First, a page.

"The fool is one who doesn't know what you have just found out."
~Will Rogers
guitarmagic
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Southern Louisiana
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I am a forensic psychiatric professional, music publisher writer performer, and hobbiest magician.

Among us are many types of people in the general public and in our beloved magic arena. Has any one of you ever had someone demand to see what was in their pockets, demand to see their hand right now, see their props right now, attempt to pilfer their table during an act, steal their tips from the hat, break their thread, snatch their cards from their hands, etc, etc, etc?

And how does the magician deal with these types of spectators?
Why is it that on one side of the world a person looks at a picture of the Grand Canyon and says, "it looks so real." At the same time on the other side of the world a person looks at the Grand Canyon and says, "it looks like a picture."
guitarmagic
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I seem to get the tough folk when performing. Could it possibly be that I exude a personality that says its ok to demand anything from me as a performer because they aresure he will not embarrass them if they call me out?
Why is it that on one side of the world a person looks at a picture of the Grand Canyon and says, "it looks so real." At the same time on the other side of the world a person looks at the Grand Canyon and says, "it looks like a picture."
guitarmagic
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Clarification of my last post: People may seem at ease to:
1. call me out
2. bat my hand(s) to see if something is in them
3. wave their hand in the air to try and "break a thread"
4. be free to go into my pockets to see what I am carrying
etc. etc. etc.

Any ideas on this type of behavior from an audience? Am I alone in this experience?
Why is it that on one side of the world a person looks at a picture of the Grand Canyon and says, "it looks so real." At the same time on the other side of the world a person looks at the Grand Canyon and says, "it looks like a picture."
BCaldwell
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Guitarmagic,

I have to ask a couple of questions, so please bear with me.

1: How long have you been performing?
2: What is your performance "style"?
3: What type of venues are you performing in?
4: What type of effects are you performing?
5: How well do you perform the effect before you perform it for a lay audience?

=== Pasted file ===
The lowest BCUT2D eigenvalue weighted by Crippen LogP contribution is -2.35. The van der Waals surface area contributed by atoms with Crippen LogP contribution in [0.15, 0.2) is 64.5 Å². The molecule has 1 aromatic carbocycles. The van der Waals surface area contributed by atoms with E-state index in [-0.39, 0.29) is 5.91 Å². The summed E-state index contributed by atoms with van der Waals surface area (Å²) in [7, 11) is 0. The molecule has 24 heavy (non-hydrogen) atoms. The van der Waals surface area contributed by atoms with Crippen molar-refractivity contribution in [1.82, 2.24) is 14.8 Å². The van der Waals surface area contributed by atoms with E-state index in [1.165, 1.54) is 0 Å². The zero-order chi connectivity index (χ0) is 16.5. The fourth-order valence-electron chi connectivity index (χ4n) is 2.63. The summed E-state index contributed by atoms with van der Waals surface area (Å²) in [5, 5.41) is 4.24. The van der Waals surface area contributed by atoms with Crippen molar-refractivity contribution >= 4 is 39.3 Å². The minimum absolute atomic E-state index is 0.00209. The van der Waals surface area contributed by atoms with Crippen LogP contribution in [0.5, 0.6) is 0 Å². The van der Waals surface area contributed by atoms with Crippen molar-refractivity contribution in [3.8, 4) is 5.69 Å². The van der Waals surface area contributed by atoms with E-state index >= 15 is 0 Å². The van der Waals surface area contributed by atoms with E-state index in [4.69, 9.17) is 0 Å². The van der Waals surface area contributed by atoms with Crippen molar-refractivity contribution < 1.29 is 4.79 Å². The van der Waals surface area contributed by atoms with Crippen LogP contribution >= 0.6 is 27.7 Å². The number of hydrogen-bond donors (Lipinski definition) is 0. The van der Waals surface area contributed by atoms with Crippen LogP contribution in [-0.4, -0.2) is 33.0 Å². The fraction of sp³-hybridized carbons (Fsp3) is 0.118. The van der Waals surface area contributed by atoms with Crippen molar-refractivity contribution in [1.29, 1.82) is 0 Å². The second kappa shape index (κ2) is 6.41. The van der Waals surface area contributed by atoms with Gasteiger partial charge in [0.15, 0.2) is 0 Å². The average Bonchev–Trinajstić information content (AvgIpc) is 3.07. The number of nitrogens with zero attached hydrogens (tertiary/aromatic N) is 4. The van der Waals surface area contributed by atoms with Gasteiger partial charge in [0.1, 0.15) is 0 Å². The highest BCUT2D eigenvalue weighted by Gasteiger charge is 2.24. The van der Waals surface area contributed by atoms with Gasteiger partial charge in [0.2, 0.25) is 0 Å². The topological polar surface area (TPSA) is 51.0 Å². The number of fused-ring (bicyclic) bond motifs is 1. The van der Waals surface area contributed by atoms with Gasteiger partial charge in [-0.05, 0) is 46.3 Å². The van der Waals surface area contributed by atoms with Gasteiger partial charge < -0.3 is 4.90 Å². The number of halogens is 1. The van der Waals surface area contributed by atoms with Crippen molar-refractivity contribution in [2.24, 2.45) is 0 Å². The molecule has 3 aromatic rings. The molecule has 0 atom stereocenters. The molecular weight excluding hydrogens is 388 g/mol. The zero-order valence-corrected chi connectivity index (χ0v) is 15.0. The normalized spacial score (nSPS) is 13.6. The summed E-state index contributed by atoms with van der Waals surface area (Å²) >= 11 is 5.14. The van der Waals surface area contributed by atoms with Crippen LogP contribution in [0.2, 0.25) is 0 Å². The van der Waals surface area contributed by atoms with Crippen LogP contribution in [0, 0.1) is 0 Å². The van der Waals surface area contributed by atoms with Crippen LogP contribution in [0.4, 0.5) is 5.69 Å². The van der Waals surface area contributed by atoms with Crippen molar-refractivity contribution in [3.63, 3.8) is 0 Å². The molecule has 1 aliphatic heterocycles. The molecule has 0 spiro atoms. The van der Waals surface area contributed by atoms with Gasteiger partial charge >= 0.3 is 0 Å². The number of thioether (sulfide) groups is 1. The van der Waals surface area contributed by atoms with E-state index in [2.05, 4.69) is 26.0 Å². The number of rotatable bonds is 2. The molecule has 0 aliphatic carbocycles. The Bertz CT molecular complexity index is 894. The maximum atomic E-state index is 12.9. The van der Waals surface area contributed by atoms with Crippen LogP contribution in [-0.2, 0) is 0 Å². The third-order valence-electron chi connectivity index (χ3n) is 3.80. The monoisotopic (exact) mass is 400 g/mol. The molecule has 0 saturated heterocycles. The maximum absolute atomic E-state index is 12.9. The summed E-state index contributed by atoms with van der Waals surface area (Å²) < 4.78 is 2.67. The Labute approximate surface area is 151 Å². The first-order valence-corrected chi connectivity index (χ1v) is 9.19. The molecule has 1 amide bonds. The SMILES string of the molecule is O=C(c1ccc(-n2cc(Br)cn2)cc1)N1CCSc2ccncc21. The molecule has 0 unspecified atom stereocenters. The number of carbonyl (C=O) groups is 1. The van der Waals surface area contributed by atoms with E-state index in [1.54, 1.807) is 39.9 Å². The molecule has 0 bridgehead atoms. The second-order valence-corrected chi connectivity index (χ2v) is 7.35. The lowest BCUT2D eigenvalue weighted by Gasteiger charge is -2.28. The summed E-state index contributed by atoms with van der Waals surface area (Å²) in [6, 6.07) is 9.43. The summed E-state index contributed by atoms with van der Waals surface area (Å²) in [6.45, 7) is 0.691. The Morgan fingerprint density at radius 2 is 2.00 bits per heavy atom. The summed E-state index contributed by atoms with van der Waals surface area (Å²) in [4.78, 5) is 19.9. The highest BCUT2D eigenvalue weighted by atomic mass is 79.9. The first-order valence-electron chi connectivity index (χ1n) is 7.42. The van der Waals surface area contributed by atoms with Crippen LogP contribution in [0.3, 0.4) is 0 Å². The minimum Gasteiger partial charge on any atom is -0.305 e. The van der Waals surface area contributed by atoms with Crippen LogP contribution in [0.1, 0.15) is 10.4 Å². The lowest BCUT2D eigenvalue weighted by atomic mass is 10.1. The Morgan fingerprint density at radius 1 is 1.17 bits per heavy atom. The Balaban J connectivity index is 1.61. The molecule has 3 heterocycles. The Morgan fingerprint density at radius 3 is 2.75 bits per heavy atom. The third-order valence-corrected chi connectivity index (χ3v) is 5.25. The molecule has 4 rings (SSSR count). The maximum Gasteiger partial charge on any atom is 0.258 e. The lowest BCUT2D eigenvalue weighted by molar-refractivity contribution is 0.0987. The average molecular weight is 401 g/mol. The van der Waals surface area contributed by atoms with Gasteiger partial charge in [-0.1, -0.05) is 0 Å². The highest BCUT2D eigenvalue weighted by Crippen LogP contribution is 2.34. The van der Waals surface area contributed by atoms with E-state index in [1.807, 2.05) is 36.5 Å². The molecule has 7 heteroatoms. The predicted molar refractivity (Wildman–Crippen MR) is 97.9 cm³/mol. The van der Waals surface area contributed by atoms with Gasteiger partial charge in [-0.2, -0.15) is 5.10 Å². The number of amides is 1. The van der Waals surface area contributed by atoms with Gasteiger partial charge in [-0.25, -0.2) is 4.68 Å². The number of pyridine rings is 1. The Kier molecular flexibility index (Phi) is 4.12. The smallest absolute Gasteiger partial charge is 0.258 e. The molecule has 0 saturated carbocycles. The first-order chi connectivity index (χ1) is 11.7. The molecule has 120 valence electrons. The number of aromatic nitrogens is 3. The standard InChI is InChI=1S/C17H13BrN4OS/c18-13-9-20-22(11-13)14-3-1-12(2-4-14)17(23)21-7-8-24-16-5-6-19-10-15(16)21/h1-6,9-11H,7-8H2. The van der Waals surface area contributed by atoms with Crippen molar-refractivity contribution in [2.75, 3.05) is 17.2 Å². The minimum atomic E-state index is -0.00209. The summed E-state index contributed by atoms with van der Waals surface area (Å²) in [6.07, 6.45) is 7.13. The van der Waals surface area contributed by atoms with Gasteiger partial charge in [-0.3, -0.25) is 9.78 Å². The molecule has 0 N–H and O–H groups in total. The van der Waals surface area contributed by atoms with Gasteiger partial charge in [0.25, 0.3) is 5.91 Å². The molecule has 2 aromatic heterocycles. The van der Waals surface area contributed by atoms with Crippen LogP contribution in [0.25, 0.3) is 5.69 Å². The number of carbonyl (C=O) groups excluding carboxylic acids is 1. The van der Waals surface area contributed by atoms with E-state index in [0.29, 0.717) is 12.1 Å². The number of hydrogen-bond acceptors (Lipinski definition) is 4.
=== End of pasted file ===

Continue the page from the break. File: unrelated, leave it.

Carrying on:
The reason I ask is that I think everyone OCCASIONALLY gets a person like that, but if you are getting them all of the time you need to look at the common denominator. (That would be you, by the way.) Smile

MagikDavid had some great points about these very issues. You need to take an honest look at the situation and see what you come up with. It could very well be that you just happen to get all of the jerks when you perform but I suspect it will be something else, and that is good because you can fix a problem once you recognise it.

Good luck!
"...that's just my opinion. I could be wrong." Dennis Miller Smile

~Bob~
DeYi
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Thanks a lot to Jaxon and MagikDavid for their wonderful tips and insights.
I seem to get a lot of problems like guitarmagic too, especially with card magic i.e. one guy keeps flipping the face down card to look at it before I am done.
Whats the best way to handle someone like that?
guitarmagic
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Wow! Let me answer:

1: How long have you been performing?

ANSWER: I do not consider myself a performer, though I have tried to work in bars during breaks as a musician. Tough crowds to be bad in I suppose . . . also culturally there are intrusive types in New Orleans, etc.

2: What is your performance "style"?

ANSWER: I try to just be a nice guy who does some neat things . . . I try to be void of ego-centrism.

3: What type of venues are you performing in?

ANSWER: I am not a performer, and maybe that is my problem. I need to start doing it for the good, bad and ugly?

4: What type of effects are you performing?

ANSWER: Out of Sight Out of Mind, Invisible Card, floating ring, Imagination Coins, Kundalini Rising, etc.